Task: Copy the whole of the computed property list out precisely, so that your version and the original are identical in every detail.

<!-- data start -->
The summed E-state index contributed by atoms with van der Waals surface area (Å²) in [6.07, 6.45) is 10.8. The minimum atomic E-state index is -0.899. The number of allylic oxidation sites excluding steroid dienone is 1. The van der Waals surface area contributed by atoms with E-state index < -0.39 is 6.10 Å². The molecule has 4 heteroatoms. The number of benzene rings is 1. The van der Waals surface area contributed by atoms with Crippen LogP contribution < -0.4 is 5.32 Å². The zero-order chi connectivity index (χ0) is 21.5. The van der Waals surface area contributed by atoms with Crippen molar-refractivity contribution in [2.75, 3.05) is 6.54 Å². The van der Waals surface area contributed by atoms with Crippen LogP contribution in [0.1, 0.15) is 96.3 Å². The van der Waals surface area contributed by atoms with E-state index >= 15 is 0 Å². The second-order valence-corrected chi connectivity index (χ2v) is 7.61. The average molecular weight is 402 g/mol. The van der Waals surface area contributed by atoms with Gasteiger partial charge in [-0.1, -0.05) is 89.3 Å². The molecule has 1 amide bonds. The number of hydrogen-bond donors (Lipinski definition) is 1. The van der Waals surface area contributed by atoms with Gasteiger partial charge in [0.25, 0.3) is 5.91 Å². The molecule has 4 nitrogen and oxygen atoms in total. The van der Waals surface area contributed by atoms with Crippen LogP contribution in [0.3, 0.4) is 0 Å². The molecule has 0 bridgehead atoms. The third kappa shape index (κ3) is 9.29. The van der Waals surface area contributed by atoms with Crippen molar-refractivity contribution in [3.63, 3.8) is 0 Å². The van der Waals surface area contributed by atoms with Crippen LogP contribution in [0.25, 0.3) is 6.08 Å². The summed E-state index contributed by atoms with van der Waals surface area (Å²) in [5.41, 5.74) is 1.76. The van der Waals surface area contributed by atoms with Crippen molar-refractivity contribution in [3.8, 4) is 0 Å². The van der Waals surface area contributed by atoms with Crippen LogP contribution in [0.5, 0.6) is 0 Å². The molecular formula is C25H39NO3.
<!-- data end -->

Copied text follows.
The summed E-state index contributed by atoms with van der Waals surface area (Å²) in [6.07, 6.45) is 10.8. The minimum atomic E-state index is -0.899. The number of allylic oxidation sites excluding steroid dienone is 1. The van der Waals surface area contributed by atoms with E-state index < -0.39 is 6.10 Å². The molecule has 4 heteroatoms. The number of benzene rings is 1. The van der Waals surface area contributed by atoms with Crippen LogP contribution < -0.4 is 5.32 Å². The zero-order chi connectivity index (χ0) is 21.5. The van der Waals surface area contributed by atoms with Crippen molar-refractivity contribution in [2.75, 3.05) is 6.54 Å². The van der Waals surface area contributed by atoms with Crippen LogP contribution in [0.1, 0.15) is 96.3 Å². The van der Waals surface area contributed by atoms with E-state index >= 15 is 0 Å². The second-order valence-corrected chi connectivity index (χ2v) is 7.61. The average molecular weight is 402 g/mol. The van der Waals surface area contributed by atoms with Gasteiger partial charge in [-0.1, -0.05) is 89.3 Å². The molecule has 1 amide bonds. The number of hydrogen-bond donors (Lipinski definition) is 1. The van der Waals surface area contributed by atoms with Gasteiger partial charge in [0.25, 0.3) is 5.91 Å². The molecule has 4 nitrogen and oxygen atoms in total. The van der Waals surface area contributed by atoms with Crippen LogP contribution in [0.3, 0.4) is 0 Å². The molecule has 0 bridgehead atoms. The third kappa shape index (κ3) is 9.29. The van der Waals surface area contributed by atoms with Crippen molar-refractivity contribution in [3.63, 3.8) is 0 Å². The van der Waals surface area contributed by atoms with Crippen LogP contribution in [0.25, 0.3) is 6.08 Å². The summed E-state index contributed by atoms with van der Waals surface area (Å²) in [5.41, 5.74) is 1.76. The van der Waals surface area contributed by atoms with Crippen molar-refractivity contribution in [3.8, 4) is 0 Å². The van der Waals surface area contributed by atoms with Crippen LogP contribution in [0.5, 0.6) is 0 Å². The molecular formula is C25H39NO3.